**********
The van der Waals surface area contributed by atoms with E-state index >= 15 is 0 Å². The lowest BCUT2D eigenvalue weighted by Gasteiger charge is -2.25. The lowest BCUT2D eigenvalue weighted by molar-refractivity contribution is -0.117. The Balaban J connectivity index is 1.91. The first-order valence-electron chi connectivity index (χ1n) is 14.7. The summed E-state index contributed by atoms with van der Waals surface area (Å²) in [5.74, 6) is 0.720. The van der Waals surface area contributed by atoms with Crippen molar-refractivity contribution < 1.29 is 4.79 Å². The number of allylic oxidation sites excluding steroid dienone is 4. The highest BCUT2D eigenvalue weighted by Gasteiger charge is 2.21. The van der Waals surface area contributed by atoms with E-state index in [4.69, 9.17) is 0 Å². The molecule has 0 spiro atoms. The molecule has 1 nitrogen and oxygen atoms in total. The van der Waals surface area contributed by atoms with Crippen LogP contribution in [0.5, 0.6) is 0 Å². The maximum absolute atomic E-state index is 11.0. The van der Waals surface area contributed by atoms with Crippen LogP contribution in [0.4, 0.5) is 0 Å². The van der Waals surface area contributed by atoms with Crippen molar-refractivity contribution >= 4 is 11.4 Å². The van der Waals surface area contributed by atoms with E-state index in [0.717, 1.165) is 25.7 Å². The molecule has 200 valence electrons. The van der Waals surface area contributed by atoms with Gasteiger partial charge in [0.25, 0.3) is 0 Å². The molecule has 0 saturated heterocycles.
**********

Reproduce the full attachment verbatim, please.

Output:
The van der Waals surface area contributed by atoms with E-state index >= 15 is 0 Å². The lowest BCUT2D eigenvalue weighted by Gasteiger charge is -2.25. The lowest BCUT2D eigenvalue weighted by molar-refractivity contribution is -0.117. The Balaban J connectivity index is 1.91. The first-order valence-electron chi connectivity index (χ1n) is 14.7. The summed E-state index contributed by atoms with van der Waals surface area (Å²) in [5.74, 6) is 0.720. The van der Waals surface area contributed by atoms with Crippen molar-refractivity contribution < 1.29 is 4.79 Å². The number of allylic oxidation sites excluding steroid dienone is 4. The highest BCUT2D eigenvalue weighted by Gasteiger charge is 2.21. The van der Waals surface area contributed by atoms with E-state index in [4.69, 9.17) is 0 Å². The molecule has 0 spiro atoms. The molecule has 1 nitrogen and oxygen atoms in total. The van der Waals surface area contributed by atoms with Crippen LogP contribution in [0.5, 0.6) is 0 Å². The maximum absolute atomic E-state index is 11.0. The van der Waals surface area contributed by atoms with Crippen LogP contribution in [0.4, 0.5) is 0 Å². The van der Waals surface area contributed by atoms with Crippen molar-refractivity contribution >= 4 is 11.4 Å². The van der Waals surface area contributed by atoms with E-state index in [0.717, 1.165) is 25.7 Å². The molecule has 200 valence electrons. The van der Waals surface area contributed by atoms with Gasteiger partial charge in [0.25, 0.3) is 0 Å². The molecule has 0 saturated heterocycles.